Every day, I go to all the centers where the midwives provide care and I consult with them. If they have faced any problem, they can phone me, night or day. We provide 24-hour service, seven days a week.
We have 68 midwives who work with the Rohingya refugee women. The refugees give birth in our sub-centers, which have a separate room for delivery, ante-natal and post-natal care. They need more care than normal pregnant women because many of them have walked for many days to get here, and they don’t take any food. We can give them iron tablets, folic acid tablets, calcium vitamin tablets and IV saline to ease their dehydration. We also provide them with a delivery kit: two towels, soap, scissors for cord-cutting, gloves. We tell them, “Bring the kit with you when you start your delivery.” And if they can't come [to the health center for the birth], they can use the kit for infection prevention.
When I was working as a midwife at a sub-center in [the refugee camp] Balukhali last September, one mother arrived in the early morning. She had just delivered a baby girl on the way to Bangladesh, and locals took her and her baby to our sub-center. What can I say? She was so weak and so dehydrated. She and her family had walked for four days to get here, and in four days they only consumed a small amount of water and some dry foods.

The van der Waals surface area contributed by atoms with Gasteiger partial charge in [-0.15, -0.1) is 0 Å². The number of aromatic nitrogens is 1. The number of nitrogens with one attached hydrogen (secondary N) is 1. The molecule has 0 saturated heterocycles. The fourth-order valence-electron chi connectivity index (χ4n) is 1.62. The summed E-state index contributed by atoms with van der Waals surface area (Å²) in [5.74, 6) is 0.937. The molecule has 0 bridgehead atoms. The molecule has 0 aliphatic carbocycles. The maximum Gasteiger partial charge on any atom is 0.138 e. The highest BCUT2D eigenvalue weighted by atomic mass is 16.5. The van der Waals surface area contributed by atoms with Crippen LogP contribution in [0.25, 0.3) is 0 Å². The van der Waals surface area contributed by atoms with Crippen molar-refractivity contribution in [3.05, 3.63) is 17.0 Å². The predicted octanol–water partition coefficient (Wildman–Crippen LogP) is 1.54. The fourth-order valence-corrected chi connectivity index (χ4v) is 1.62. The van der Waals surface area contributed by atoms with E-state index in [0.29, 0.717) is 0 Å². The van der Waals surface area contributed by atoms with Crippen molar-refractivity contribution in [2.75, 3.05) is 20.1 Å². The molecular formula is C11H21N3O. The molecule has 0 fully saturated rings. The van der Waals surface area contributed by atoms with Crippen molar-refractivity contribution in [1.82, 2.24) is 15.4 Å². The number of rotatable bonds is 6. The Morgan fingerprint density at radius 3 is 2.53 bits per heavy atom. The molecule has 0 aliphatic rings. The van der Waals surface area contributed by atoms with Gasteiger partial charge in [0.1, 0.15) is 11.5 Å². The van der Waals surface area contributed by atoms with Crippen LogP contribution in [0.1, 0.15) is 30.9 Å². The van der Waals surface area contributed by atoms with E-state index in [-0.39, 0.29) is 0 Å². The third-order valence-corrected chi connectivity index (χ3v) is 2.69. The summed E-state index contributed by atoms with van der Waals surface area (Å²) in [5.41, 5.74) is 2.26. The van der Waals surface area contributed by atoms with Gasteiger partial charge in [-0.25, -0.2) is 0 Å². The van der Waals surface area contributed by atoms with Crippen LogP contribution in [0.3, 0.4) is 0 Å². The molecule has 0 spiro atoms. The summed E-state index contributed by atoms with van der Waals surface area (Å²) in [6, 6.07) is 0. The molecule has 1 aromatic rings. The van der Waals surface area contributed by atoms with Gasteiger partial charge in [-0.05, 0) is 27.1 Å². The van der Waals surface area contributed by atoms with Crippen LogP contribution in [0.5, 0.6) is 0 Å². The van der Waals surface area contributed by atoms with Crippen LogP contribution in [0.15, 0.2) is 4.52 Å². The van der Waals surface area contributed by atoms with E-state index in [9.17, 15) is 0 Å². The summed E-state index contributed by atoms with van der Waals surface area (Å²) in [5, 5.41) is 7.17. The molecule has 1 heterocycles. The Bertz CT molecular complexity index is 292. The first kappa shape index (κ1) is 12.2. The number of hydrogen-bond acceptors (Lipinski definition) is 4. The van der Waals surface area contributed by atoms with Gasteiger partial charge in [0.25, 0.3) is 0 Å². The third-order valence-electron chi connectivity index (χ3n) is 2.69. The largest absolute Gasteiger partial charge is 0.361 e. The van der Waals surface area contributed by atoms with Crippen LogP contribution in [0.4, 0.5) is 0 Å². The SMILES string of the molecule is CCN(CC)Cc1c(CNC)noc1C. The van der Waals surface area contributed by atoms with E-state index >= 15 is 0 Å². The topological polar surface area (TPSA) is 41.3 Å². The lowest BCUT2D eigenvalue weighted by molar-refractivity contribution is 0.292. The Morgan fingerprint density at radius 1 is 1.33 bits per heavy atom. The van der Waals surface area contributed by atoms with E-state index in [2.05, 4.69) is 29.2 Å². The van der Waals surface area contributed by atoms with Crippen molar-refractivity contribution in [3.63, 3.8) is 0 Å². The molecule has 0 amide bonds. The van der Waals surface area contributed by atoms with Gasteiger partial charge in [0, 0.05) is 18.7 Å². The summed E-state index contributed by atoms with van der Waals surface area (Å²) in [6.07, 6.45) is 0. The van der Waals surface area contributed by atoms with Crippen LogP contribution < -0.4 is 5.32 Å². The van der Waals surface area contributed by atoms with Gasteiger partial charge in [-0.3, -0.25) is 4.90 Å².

After I got them settled, I took a history from the husband and he told me that all their family members were killed in Myanmar. Only he, his wife and two children were still alive in this world. He started crying. The mother was also very depressed. She told me that she has nothing in Bangladesh—no living place, no food, no shelter. I made sure they had food, and I prayed that things would be better for them.
Many of the mothers we see are young, but some have [as many as] 14 children. The teenage mothers—and especially the mothers who are having their first babies—need the most care. We counsel them on how to give birth, and we [educate] them about birth spacing.
We can also provide clinical management and psychosocial counseling to survivors of gender-based violence, though it’s not easy for victims of rape and other violence to communicate with us. They don’t want to express [their trauma]. If we see a mother or a girl who looks very depressed, we try to establish a relationship with her. And if we find out that she was raped, or her husband beat her, we can provide clinical management, psychosocial counseling and refer for higher medication or higher treatment.
As a midwife, I can say that no day is normal for me. We are always ready to provide service in any emergency, and anything can happen at any time. But this isn’t bad for us. We all enjoy it. A refugee woman is very helpless. As a girl and as a midwife, I am able to directly communicate with her, maintain her privacy and establish a relationship with her. I provide care when she needs it most.